Wednesday, August 23, 2017

Glass Museum and Glass Kings

I finally went to the Chihuly Glass Museum at the Seattle Center. 

It was a very colorful experience. 

This one looks like the sun or a flower or an alien creature or worm butts all at the same time.

The giant solarium with hanging red flowers was really cool. It looked like a nice place to go with a book if it wasn't always so crowded.

Sometimes I felt like I was in a Dr. Seuss book. The structures reminded me of illustrations of plants that Dr. Seuss would create. 

Glass is strange stuff. It is made when sand is melted at very hot temperatures. The first people to have invented glass were the Egyptians. There is so much sand in Egypt, they were surrounded by the right material for the creation of glass. Some theorize the first bits of glass created were made accidentally, a by product of metal work.
I am glad to live in a world of glass, because without glass, we would not have windows! What a sorrowful world indeed. Olden day people tried to get creative with ways to have windows while keeping out cold. They used light colored pebbles that would let a little light in even if they were not very translucent. They had shutters that they could at least open in the the summer. They used parchment or animal hide dipped in oil, so the parchment would become more translucent. People got pretty creative.
Once, a long time ago, there was a king who believed he was made out of glass. Instead of confronting his duties and displaying kingly acts of bravery, he would skulk away and hide in cupboards with the glasses and bowls, believing, like the items he hid with, he could easily break into pieces. In the dark of a cupboard, he would look down at his hand. The light streaming in from the cracks in the cupboard illuminated his skin. But he did not see a hand of flesh, he saw a hand of delicate glass.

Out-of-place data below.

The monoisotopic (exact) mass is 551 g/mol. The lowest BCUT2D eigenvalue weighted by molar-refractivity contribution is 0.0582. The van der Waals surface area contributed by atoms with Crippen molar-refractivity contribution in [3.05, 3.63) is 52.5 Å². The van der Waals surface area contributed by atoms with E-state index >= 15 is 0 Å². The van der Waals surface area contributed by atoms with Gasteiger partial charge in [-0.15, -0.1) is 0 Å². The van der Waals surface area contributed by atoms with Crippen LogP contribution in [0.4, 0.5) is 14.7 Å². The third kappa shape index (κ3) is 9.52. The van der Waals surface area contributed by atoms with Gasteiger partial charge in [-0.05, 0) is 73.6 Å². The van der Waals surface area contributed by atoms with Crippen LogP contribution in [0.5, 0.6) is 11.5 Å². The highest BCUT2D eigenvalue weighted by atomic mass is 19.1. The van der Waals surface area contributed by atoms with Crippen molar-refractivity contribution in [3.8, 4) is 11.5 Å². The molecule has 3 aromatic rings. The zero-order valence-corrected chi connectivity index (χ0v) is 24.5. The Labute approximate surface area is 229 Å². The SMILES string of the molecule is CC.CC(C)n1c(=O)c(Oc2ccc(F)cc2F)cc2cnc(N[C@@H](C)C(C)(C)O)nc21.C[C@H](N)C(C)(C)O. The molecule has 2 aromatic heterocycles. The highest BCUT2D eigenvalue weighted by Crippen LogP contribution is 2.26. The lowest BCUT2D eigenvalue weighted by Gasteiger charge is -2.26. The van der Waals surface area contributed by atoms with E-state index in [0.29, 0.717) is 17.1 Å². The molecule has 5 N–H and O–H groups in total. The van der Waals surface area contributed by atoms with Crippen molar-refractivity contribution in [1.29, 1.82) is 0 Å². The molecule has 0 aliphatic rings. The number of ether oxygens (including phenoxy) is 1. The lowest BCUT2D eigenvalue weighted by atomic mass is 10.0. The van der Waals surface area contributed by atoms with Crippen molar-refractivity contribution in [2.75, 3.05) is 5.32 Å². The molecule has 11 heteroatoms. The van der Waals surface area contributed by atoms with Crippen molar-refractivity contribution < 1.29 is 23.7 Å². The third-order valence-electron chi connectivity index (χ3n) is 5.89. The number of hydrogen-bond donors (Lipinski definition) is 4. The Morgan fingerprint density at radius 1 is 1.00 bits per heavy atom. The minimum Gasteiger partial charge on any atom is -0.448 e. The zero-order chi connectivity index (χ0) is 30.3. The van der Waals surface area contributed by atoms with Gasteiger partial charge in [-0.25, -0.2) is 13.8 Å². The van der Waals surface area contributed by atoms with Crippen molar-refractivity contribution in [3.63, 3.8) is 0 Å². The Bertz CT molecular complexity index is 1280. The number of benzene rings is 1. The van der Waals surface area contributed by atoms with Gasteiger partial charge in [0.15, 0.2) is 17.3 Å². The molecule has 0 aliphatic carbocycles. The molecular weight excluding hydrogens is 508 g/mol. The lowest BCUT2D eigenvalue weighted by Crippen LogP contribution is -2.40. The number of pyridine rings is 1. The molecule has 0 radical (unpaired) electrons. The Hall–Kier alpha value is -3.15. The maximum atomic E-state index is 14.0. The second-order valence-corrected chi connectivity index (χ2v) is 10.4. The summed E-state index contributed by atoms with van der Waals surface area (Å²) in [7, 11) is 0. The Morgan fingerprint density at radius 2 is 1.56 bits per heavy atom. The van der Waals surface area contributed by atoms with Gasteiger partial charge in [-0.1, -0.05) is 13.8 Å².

The glass king was named Charles VI of France, and his father, the king before him, died when he was only an eleven year old boy.

Before the young king believed he was glass, he believed something else that compelled him to suddenly kill three of his knights during a hunting trip. Strong men who stood beside him with noble intentions to protect the king suddenly appeared as angry traitors in the kings rattled mind.

Maybe there was peace in his mind for a while after that. Surely everyone hoped it was just a one time thing.

But no.

He forgot his name.

His wife appeared as a stranger.

He believed he was a saint.

He ran wild in hallways, uninhibited by the expectations of kingly manners and consumed with a need to expel the energy of dread and disorientation beating in his chest.

Then, he refused to bathe. He didn't want to break. He was made of glass.

Once his kingdom called him Charles the Beloved, but soon, all he was was his own mental illness and he died as Charles the Mad.

King Charles may not have been understood, but he is not the lone human who believed he was made of glass. There are others who have believed the same thing. It is called 'The Glass Delusion.' It seems that the Glass Delusion was more common long ago, and for a while, reported cases stopped happening. But in modern days, more people have been cropping up with Glass Delusion. It's like, people believed they were strong and believed in their own realness, but the world is so restless right now, it starts to become easy to once again to believe you are glass.


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